Teepees begin with three poles laid on the ground in the shape of a tripod.

The tripod is wrapped at the top with a rope and lifted to create a three-pronged structure standing on the ground. After the tripod is set, more poles are added to the structure to create more stability.

Hertzog said a 16- to 18-foot teepee typically needs about 15 poles. Poles need to be about 4 feet longer than the length of the diameter of the teepee (a 16-foot teepee has 20-foot poles).

"(Poles) are steeper in back than in the front," Hertzog said, making the analogy of how a shirt is usually tighter against the back of the neck and looser in the front. "You want it tight back there so the rain doesn't come in."

A lifting pole sticks out behind the teepee that aids in raising the other poles.

The canvas is rolled up and attached to the lifting pole.

As the canvas unravels, it drapes the rear of the teepee and is pulled around the poles like a cape.

Hertzog said it takes him about a month to build a teepee due to his full-time job at The Industrial Company.

Teepee building is a hobby that comes off like a passion.

Hertzog and the Walkers are not the only residents of Routt County who find a certain mystique with teepees.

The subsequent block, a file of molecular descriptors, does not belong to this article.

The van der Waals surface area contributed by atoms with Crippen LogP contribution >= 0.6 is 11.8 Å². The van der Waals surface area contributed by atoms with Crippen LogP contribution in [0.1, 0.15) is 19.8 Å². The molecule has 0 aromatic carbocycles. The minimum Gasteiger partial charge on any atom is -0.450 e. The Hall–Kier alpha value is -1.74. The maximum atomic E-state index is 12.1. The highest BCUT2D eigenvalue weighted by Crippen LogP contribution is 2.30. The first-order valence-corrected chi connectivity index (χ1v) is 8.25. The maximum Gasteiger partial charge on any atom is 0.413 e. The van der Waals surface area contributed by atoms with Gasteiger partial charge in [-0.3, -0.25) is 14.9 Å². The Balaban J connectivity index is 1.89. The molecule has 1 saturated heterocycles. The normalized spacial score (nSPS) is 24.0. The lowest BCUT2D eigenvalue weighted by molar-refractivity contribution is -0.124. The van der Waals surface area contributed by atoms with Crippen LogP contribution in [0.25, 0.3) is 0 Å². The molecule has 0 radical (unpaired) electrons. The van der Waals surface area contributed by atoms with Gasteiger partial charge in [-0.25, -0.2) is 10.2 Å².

Six miles north on Twentymile Road, Susan Shoemaker's 18-foot teepee sits adjacent to her home and a bountiful garden of onion, bokchoy and sunflowers.

Shoemaker's teepee was built about 13 years ago when she first saw a friend's architectural wonder, as she calls it.

"There's a certain romanticism of the teepee. It's an awesome structure," Shoemaker said. "It's an admiration of how people in the old days lived. It's extremely efficient."

The Ute Indians that came to Steamboat Springs during the warmer weather built teepees near the river.

When the colder weather blew in, they would break down the teepees and carry them on their way to the Meeker area, Shoemaker said.

Hertzog said he knows that different Indian tribes used different styles of teepees, however the style he builds are fashioned after those of the Cheyenne and Sioux tribes.

"They wanted something that they could move with the herds," Hertzog said. "They were mostly used in the West."

Shoemaker said teepees were once a shelter for eccentric mountain men, but the popularity of wanting a camping-type atmosphere in one's own backyard is growing among people in Colorado.

Her waterproof, fireproof and ultra violet protected canvas pulls Shoemaker into a droning slumber when the rain falls down the teepee on a summer night.

"It's outstanding in the rain, I might add," Shoemaker said. "Any guest I have loves to go out and sleep in it. It's the best sleep anyone could ever have. I have to fight to get it back sometimes."

Shoemaker, like the Walkers, have a master bedroom-type setup in the teepee.

She also does not burn fires.

"It's like a big tent, an outdoor living area. I don't know if I'd like to live in one all winter, but I know some people who do that," Shoemaker said.